Over the course of my investing career, by far my most successful trades have been busted IPOs. Readers of mine will remember my very bullish articles that ran contrary to extreme negative sentiment at the time in both Skullcandy (NASDAQ:SKUL) and Audience (NASDAQ:ADNC). These two relatively recent IPOs both fell to historic lows only to rebound sharply shortly thereafter. In both these cases, when I wrote about these companies, analysts were screaming sell and investors had given up all hope. I caught the bottom in both of these stocks and investors that had an open mind and listened to my contrarian view were richly rewarded. Both of these companies more than doubled off their lows in a short period of time. Today I present another similar story, a stock that nobody wants to touch with a 10-foot pole, Tremor Video (NYSE:TRMR). I am perhaps more bullish than ever before on this company due to an epic transformation under way in the online advertising world, one where Tremor Video is leading the shift with a powerful drive.
Tremor Video went public in a late June 2013 IPO where it raised over $118 million at $10 per share. After briefly trading at above $11 prior to Q3 earnings, Tremor dropped over 50% on November 8 after lowering revenue and earnings guidance. Just like YuMe (NYSE:YUME), my favorite ad tech play that I recently featured in an article, Tremor was simply caught with its pants down in its first year as a public company trying to predict the unpredictable and inconsistent nature of customer advertising spend. It was severely punished and has not recovered since. As a result, investors have a unique opportunity here to achieve extraordinary returns by taking advantage of this extreme negative sentiment and buying Tremor Video stock near historic lows.
As explained on the Q4 call, while Tremor Video is showing sharply higher demand for their performance-based pricing and programmatic model, margins are still under pressure from legacy demo pricing but there is evidence that this is indeed subsiding. Demo pricing is the traditional buying method in which TV media buyers only pay for ads that were delivered to a particular demographic. Like YuMe, Tremor Video's customers consist of the mega TV brand advertisers that are rapidly moving their footprint online and multi-screen and format. Tremor Video has been pushing advertisers to higher margin performance-based pricing models through the introduction of new mutually beneficial advertising formats and it is working. More specifically, 29.8% of Tremor Video's total revenue in 2013 was attributed to performance-based pricing, compared to only 22.7% in 2012. This is a fundamental shift that is still underway and not fully complete but it is clearly taking place. Adoption will naturally drive margin expansion and this will accelerate even further by the end of Q2 2014 when Tremor Video's VideoHub Connect platform will launch as a full-service programmatic offering. Meanwhile, despite the overly negative sentiment surrounding this company, analysts are estimating that revenues will grow by 25% in 2015. Hardly the bleak situation that you would expect from a company that has lost more than 50% of its market valuation since its recent IPO.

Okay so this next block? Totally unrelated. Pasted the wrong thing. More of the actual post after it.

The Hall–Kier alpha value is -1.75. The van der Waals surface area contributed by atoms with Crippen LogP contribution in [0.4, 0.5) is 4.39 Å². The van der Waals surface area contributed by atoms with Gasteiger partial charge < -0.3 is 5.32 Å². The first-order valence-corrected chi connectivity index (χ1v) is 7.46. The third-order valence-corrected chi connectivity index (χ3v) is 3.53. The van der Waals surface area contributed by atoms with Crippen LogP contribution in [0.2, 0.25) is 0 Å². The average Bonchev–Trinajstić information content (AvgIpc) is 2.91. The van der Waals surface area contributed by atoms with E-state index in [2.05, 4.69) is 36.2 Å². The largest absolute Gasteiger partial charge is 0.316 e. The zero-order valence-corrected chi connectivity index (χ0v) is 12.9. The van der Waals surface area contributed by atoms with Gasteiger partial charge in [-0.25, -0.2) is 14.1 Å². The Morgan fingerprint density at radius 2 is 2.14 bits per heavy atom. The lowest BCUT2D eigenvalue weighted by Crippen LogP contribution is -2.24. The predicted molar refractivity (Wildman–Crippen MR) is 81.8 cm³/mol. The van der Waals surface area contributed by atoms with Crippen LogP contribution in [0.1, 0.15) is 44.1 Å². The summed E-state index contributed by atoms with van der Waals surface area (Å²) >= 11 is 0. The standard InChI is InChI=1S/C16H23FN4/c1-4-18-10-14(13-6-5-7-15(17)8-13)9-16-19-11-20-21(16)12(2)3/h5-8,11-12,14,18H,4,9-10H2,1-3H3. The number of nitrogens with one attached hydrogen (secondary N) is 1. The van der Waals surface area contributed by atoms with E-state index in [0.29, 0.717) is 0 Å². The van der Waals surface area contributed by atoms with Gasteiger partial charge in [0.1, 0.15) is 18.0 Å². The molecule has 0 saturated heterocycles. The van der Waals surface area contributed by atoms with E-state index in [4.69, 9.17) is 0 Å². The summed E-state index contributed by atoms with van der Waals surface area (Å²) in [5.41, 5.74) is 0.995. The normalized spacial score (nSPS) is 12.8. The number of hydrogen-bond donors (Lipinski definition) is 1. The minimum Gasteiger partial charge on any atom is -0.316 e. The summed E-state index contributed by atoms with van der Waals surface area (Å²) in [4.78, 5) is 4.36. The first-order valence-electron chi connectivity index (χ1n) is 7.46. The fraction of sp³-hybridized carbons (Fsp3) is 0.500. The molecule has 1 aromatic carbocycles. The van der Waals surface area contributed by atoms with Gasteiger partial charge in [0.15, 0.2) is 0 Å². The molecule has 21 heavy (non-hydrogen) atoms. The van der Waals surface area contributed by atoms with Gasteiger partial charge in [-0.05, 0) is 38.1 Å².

One of the main reasons why I love busted IPOs is because of the impeccable balance sheets, and Tremor Video is no exception. With over $92 million in cash on its most recent balance sheet, Tremor Video has an enormous margin of error available should anything go astray during the transformation. The company has no debt and total shareholder equity that at over $157 million sits just below the market valuation of just over $200 million, which makes this high flying ad tech company a true value proposition with little downside risk from these levels. Furthermore, Tremor Video had a positive net operating cash flow in 2013. There is no reason to believe that EBITDA will not turn positive as early as 2016, although 2015 remains an upside surprise possibility with at least one analyst estimating a breakeven year. All things considered, the company appears to be on the right track to achieving long-term profitability very soon, that is if they do not get acquired first.